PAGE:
Yes!! Most of the time they’d hear you out.  Today an artist can’t even get in the record company’s building with all the security.  I had an appointment  recently at Polygram concerning the TGIF Soundtrack re-release.  I had to make the appointment with the A&R guy and then he had to leave my name at the security desk the morning of the appointment and then the guy I had the appointment to see had to physically come down the 18 floors or whatever to verify who I was and take me up in the elevator personally.  It’s ridiculous.  Before you’d go to 1650 Broadway or The Brill Building and hustle from floor to floor, record company to record company.  If they had the time they’d even listen “live” on the spot or they’d have their secretary ask you to leave some demos and they’d listen and get back with you.  They’d actually pick up the phone and say “hello” when you called for information and they would give you feed back.  No answering machines and texting and e-mails back in the day.  Today you’re lucky to even have a number to call.  And today when the A&R people not interested they NEVER give you the courtesy of telling you they’re not interested.  You just get silence.

 

But I guess I understand that too because they must get a hundreds and hundreds emails from all over the world every day. As I’ve said before I haven’t got a clue about how to get a deal today.  I can’t give anybody advice.  And recording companies aren’t making money from selling recorded CDs or vinyl configurations any more.  It’s all online “digital on demand” downloading which is not a real money maker.  So at present the recording company has to be excited enough about artist to spend a million dollars on publicity and promotion in addition to mounting a show and putting an tour together.  They have to believe in you that much which also means they ask you to sell your soul more than ever.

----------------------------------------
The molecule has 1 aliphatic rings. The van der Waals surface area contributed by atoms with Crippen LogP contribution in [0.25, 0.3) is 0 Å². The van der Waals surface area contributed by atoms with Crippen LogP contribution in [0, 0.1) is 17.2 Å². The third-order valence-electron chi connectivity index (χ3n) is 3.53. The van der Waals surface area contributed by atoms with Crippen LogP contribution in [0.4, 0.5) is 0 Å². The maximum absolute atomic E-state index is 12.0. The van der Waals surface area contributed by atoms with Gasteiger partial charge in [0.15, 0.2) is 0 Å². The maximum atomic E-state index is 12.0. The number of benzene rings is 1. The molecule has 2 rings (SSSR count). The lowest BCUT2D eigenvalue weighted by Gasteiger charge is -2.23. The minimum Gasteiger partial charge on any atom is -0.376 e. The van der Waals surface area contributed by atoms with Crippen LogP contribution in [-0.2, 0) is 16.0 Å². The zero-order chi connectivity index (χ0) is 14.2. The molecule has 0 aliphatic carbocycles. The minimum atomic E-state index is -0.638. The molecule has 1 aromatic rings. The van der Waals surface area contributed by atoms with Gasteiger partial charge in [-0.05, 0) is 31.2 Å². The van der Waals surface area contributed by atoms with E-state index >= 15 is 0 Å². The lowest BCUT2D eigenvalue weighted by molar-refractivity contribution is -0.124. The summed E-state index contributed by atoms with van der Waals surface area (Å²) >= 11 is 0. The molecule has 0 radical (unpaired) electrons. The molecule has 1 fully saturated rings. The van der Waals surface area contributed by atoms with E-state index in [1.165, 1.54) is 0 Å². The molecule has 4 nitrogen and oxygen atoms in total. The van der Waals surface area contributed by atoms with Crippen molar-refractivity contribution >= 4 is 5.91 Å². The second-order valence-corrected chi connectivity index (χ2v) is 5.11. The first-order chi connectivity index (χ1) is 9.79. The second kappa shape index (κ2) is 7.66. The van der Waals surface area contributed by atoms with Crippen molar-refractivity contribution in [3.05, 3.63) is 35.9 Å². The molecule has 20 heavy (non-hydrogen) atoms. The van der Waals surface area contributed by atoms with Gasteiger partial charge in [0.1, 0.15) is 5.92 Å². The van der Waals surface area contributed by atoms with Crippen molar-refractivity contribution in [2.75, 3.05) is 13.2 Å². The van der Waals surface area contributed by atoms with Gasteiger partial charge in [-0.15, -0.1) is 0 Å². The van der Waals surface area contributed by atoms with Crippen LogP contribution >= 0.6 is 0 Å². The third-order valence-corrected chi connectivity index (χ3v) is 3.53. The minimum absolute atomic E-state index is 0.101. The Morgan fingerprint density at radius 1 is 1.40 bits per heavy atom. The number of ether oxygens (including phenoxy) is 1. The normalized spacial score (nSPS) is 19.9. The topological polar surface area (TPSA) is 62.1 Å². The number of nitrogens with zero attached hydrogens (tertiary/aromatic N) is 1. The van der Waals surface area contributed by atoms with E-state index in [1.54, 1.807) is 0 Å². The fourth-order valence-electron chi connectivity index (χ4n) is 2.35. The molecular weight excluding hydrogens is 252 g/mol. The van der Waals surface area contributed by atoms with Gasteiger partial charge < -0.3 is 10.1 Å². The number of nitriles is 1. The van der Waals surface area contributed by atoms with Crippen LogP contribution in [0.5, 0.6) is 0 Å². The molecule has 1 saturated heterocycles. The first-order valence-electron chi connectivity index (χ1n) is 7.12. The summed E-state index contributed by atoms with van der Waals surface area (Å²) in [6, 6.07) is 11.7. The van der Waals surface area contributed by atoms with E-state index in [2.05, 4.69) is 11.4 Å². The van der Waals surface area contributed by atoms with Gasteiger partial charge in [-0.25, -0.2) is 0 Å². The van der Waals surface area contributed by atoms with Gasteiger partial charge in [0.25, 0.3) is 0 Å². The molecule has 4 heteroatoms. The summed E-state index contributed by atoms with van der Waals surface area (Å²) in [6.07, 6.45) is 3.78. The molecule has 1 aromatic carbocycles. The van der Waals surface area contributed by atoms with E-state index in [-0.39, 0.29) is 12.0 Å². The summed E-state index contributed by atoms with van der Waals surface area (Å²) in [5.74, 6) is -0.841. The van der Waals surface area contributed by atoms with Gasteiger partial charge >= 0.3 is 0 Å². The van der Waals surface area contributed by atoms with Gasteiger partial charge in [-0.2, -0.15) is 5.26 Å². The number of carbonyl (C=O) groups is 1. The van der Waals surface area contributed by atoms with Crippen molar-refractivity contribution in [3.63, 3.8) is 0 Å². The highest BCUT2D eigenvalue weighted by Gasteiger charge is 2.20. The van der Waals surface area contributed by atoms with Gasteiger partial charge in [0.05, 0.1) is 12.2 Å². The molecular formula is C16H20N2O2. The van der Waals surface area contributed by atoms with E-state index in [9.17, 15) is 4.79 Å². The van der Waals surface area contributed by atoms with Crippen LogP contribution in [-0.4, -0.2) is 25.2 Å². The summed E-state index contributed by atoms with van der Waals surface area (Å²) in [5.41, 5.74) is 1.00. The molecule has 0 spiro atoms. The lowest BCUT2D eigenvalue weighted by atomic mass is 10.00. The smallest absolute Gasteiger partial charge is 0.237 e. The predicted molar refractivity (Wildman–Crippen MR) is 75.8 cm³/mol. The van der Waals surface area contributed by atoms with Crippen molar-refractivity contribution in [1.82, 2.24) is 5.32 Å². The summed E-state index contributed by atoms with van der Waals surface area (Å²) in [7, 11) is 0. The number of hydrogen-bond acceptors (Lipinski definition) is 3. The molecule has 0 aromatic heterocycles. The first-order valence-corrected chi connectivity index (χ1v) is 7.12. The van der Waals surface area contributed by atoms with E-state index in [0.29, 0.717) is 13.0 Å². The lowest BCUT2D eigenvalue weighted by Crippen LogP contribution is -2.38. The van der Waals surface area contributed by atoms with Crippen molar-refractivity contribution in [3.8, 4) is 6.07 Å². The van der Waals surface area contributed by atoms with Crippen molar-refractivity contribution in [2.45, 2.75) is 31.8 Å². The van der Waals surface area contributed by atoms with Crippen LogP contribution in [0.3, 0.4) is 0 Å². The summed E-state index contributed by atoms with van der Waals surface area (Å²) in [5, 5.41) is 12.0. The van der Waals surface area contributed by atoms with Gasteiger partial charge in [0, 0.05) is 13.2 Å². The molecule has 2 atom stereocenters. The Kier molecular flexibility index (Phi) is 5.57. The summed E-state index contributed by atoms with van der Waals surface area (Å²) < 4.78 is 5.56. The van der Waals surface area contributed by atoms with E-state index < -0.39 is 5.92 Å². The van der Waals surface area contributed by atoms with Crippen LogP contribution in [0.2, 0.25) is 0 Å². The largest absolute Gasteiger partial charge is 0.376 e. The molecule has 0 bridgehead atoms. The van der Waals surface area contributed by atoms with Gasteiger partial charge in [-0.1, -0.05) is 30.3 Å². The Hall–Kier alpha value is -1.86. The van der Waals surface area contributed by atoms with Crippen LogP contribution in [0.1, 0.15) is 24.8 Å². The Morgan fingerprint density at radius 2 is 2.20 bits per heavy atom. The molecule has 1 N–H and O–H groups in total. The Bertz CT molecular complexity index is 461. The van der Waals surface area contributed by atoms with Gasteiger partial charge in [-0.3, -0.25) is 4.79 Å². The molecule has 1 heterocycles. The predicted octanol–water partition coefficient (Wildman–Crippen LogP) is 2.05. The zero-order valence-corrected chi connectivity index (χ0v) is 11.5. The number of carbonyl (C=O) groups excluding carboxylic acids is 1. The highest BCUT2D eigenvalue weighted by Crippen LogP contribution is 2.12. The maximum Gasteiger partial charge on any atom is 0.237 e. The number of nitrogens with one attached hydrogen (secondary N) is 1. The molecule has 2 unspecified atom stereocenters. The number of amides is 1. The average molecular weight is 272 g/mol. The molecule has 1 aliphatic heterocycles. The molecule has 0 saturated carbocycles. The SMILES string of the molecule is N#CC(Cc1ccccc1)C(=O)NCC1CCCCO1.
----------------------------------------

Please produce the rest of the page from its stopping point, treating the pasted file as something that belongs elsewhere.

I look at a Justin Bieber or a Miley Cyrus and I don’t know how they manage to stay sane.  A guy like Justin Bieber is what amounts to a one man industry!!  He’s a business empire unto himself and he’s responsible for hundreds of people and their incomes and their lives and their kid’s college educations and for their homes in Calabasas, their vacations, the new Mercedes for the wife.  WOW!!  I don’t know how these new kids stand the pressure.  I remember when I had just a fraction of their celebrity and the fame…it was nerve wracking.  I had people all around me all the time…no privacy.  People touching me and grabbing my arm and messing my hair and trying to tell me what to do and what not to do and it was awful.  At least for me it was awful.